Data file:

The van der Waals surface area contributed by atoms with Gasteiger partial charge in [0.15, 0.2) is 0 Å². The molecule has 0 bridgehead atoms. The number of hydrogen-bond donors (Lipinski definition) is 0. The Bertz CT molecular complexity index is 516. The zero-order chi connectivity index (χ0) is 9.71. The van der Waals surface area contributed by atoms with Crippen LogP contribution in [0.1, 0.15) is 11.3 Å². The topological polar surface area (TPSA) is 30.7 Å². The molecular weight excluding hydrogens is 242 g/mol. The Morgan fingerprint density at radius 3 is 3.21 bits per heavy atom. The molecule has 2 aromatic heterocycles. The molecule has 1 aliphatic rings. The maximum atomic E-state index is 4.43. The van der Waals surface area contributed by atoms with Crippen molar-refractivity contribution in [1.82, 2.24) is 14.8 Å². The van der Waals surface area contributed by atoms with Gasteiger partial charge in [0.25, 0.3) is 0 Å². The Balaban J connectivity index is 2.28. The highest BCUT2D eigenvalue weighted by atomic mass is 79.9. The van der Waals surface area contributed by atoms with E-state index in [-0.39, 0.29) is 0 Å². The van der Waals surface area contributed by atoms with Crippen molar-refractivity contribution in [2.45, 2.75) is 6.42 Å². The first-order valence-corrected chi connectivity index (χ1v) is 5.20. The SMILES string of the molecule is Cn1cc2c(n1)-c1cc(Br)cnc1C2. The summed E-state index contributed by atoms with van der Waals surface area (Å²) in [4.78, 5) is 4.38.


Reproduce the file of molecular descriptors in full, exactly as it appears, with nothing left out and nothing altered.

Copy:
The van der Waals surface area contributed by atoms with Gasteiger partial charge in [0.15, 0.2) is 0 Å². The molecule has 0 bridgehead atoms. The number of hydrogen-bond donors (Lipinski definition) is 0. The Bertz CT molecular complexity index is 516. The zero-order chi connectivity index (χ0) is 9.71. The van der Waals surface area contributed by atoms with Crippen LogP contribution in [0.1, 0.15) is 11.3 Å². The topological polar surface area (TPSA) is 30.7 Å². The molecular weight excluding hydrogens is 242 g/mol. The Morgan fingerprint density at radius 3 is 3.21 bits per heavy atom. The molecule has 2 aromatic heterocycles. The molecule has 1 aliphatic rings. The maximum atomic E-state index is 4.43. The van der Waals surface area contributed by atoms with Crippen molar-refractivity contribution in [1.82, 2.24) is 14.8 Å². The van der Waals surface area contributed by atoms with Gasteiger partial charge in [0.25, 0.3) is 0 Å². The Balaban J connectivity index is 2.28. The highest BCUT2D eigenvalue weighted by atomic mass is 79.9. The van der Waals surface area contributed by atoms with E-state index in [-0.39, 0.29) is 0 Å². The van der Waals surface area contributed by atoms with Crippen molar-refractivity contribution in [2.45, 2.75) is 6.42 Å². The first-order valence-corrected chi connectivity index (χ1v) is 5.20. The SMILES string of the molecule is Cn1cc2c(n1)-c1cc(Br)cnc1C2. The summed E-state index contributed by atoms with van der Waals surface area (Å²) in [4.78, 5) is 4.38.